As a model increases in size and complexity, you can simplify it by grouping blocks into subsystems. A subsystem is a set of blocks that you group into a single Subsystem block.
Establishes a hierarchical block diagram where a Subsystem block is on one layer and the blocks that make up the subsystem are on another.
Keeps functionally related blocks together.
Helps reduce the number of blocks displayed in your model window.
Establishes an interface with inputs and outputs.
When you make a copy of a subsystem, that copy is independent of the source subsystem. To reuse the contents of a subsystem across a model or across models, consider referenced subsystems, referenced models, or subsystems linked to a block in a custom library. For more information, see Choose Among Types of Model Components.
Types of Subsystems
A subsystem can be virtual or nonvirtual. A virtual subsystem provides graphical hierarchy in a model. A nonvirtual subsystem provides graphical hierarchy and executes as a unit within a model.
For controllers and other standalone components, define a hard boundary around the related blocks by using a nonvirtual subsystem or referenced model. Defining a hard boundary upfront avoids costly refactoring when you want to generate code for the component.
Simulink® classifies nonvirtual subsystems into these types:
|Type of Subsystem||Description|
Subsystem that executes as a single unit.
Subsystem whose execution is enabled by external input.
Subsystem whose execution is triggered by external input.
Subsystem whose execution is controlled by an external function-call input.
|Enabled and Triggered Subsystem|
Subsystem whose execution is enabled and triggered by external inputs.
|Message Triggered Subsystem and Message Polling Subsystem||Subsystem whose execution is triggered by message input.|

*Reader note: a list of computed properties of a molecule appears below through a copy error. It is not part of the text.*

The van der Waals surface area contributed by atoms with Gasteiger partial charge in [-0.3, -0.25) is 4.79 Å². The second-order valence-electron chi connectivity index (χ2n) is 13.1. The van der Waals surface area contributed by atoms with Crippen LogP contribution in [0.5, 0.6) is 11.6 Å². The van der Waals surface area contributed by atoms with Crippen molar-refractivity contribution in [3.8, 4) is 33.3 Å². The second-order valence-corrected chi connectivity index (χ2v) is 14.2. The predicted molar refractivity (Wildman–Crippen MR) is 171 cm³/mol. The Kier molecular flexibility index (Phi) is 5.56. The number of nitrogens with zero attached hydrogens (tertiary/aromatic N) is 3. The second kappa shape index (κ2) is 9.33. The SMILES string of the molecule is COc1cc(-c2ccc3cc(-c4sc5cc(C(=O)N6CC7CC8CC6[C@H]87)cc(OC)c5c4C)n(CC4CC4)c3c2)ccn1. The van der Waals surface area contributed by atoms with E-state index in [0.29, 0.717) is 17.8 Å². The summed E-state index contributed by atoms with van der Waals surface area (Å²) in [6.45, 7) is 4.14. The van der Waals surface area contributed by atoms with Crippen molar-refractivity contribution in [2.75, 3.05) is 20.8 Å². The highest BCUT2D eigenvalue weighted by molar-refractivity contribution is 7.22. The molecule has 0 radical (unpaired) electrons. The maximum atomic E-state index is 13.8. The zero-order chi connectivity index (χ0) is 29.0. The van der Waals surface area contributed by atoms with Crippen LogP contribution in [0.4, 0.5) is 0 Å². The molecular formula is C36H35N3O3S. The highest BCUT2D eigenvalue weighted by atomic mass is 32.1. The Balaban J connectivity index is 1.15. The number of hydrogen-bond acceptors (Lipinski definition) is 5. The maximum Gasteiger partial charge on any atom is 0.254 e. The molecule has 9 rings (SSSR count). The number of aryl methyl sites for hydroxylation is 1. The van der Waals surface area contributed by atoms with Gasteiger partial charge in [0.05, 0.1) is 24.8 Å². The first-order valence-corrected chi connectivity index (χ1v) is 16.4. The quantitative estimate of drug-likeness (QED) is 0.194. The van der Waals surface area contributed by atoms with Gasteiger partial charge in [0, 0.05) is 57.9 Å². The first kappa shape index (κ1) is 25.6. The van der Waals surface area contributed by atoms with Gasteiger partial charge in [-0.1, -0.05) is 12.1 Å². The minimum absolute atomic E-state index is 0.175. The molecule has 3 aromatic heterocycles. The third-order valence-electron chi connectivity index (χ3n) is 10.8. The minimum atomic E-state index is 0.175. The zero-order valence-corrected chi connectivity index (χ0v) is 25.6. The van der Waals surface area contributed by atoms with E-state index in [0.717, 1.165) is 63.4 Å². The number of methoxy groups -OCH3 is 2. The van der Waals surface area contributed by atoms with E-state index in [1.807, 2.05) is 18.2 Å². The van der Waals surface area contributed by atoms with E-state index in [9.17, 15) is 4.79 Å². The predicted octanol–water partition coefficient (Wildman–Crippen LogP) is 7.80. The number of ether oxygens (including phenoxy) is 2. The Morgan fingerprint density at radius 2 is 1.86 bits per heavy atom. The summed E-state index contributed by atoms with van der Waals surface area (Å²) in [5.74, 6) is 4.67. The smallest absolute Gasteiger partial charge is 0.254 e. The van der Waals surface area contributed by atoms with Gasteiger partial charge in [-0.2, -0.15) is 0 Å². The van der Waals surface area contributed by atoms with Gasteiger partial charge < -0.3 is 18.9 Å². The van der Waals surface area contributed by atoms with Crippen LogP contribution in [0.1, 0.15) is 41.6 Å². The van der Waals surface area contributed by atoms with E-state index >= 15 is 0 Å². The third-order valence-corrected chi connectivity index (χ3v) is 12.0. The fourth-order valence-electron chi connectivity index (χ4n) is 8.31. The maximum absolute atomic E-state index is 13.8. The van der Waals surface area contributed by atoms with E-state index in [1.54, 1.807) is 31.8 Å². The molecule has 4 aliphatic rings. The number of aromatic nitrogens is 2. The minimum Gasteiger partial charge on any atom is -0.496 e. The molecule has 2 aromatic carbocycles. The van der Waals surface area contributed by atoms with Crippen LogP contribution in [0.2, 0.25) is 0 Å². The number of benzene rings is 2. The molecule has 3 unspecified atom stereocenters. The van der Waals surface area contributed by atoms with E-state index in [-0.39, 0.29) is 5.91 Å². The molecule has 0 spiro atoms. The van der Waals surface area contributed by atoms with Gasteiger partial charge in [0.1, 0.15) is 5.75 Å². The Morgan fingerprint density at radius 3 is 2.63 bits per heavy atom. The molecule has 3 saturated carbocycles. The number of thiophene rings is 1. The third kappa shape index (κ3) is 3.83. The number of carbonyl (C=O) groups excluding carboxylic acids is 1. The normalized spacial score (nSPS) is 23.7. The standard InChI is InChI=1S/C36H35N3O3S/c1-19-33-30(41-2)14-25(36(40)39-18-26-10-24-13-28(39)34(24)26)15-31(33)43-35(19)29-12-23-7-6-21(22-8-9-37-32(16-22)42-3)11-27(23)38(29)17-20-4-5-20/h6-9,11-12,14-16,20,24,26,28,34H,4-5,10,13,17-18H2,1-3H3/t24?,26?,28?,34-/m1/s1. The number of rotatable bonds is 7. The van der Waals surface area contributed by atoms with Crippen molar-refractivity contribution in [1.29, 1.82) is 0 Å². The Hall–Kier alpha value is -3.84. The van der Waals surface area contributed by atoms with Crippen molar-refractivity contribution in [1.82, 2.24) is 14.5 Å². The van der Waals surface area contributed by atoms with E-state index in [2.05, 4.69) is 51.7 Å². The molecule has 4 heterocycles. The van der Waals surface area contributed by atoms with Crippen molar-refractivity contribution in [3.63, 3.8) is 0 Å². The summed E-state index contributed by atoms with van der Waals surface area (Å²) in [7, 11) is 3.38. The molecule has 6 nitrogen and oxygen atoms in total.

Subsystem whose block states reset with an external trigger.
|If Action Subsystem|
Subsystem whose execution is enabled by an If block.
|Switch Case Action Subsystem||Subsystem whose execution is controlled by a Switch Case block.|
|While Iterator Subsystem|
Subsystem that repeats execution during a simulation time step while a logical condition is true.
|For Iterator Subsystem||Subsystem that repeats execution during a simulation time step for a specified number of iterations.|
|For Each Subsystem|
Subsystem that repeats execution on each element or subarray of input signal and concatenates results.
To create a subsystem, you can:
In the Simulink Editor, double-click and start typing the subsystem type, then select the corresponding block from the menu.
In the Simulink Editor, drag a selection box to outline the subsystem that you want to create, then select the subsystem type.
Drag a Subsystem block from the Library Browser.
Copy and paste a Subsystem block from a model.
When you create a subsystem from a selection box, the selection can be empty or can contain multiple blocks in one area of the model.
From the action bar, select the type of subsystem that you want to create.
When the selection contains blocks that correspond to input and output ports, the new subsystem includes copies of those blocks. The new subsystem does not contain copies of blocks that correspond to control ports.
You can change the type of subsystem after creation.
To make a subsystem execute as a unit, click the Subsystem block. On the Subsystem tab, select Is Atomic Subsystem.
To make a subsystem execute conditionally, add a block that corresponds to a control port.
To make a subsystem execute unconditionally, remove blocks that correspond to control ports.
If you no longer want to use a subsystem, you can replace the subsystem with its contents. For more information, see Expand Subsystem Contents.
Add Ports to Subsystems
The ports on a Subsystem block correspond to blocks inside the subsystem.
For example, this Subsystem block has two input ports and one output port.
The subsystem contains two Inport blocks,
In2, and one Outport block,
that correspond to the ports on the Subsystem block.
To automatically add ports to a Subsystem block:
Click the edge of the Subsystem block, then select the type of port to create.
Drag a line to the edge of the Subsystem block.
The corresponding port blocks are added inside the subsystem.
After automatic port creation, the port label on the Subsystem block is enabled for quick editing. See, Edit Port Labels on Subsystems.
To manually add ports, open the subsystem by double-clicking the Subsystem block, then add the corresponding blocks to the subsystem.
|Type of Port||Corresponding Block|
|Signal port, input||Inport block|
|Signal port, output||Outport block|
|Bus port, input||In Bus Element block|
|Bus port, output||Out Bus Element block|
|Control port, enabled||Enable block|
|Control port, triggered||Trigger block|
|Control port, function-call||Trigger block with Trigger
type set to |
|Control port, reset||Reset block|
|Control port, action||Action Port block|
|Connection port||Connection Port (Simscape) block|
To change the location of a port on a Subsystem block, drag the port to a new location on any side of the Subsystem block.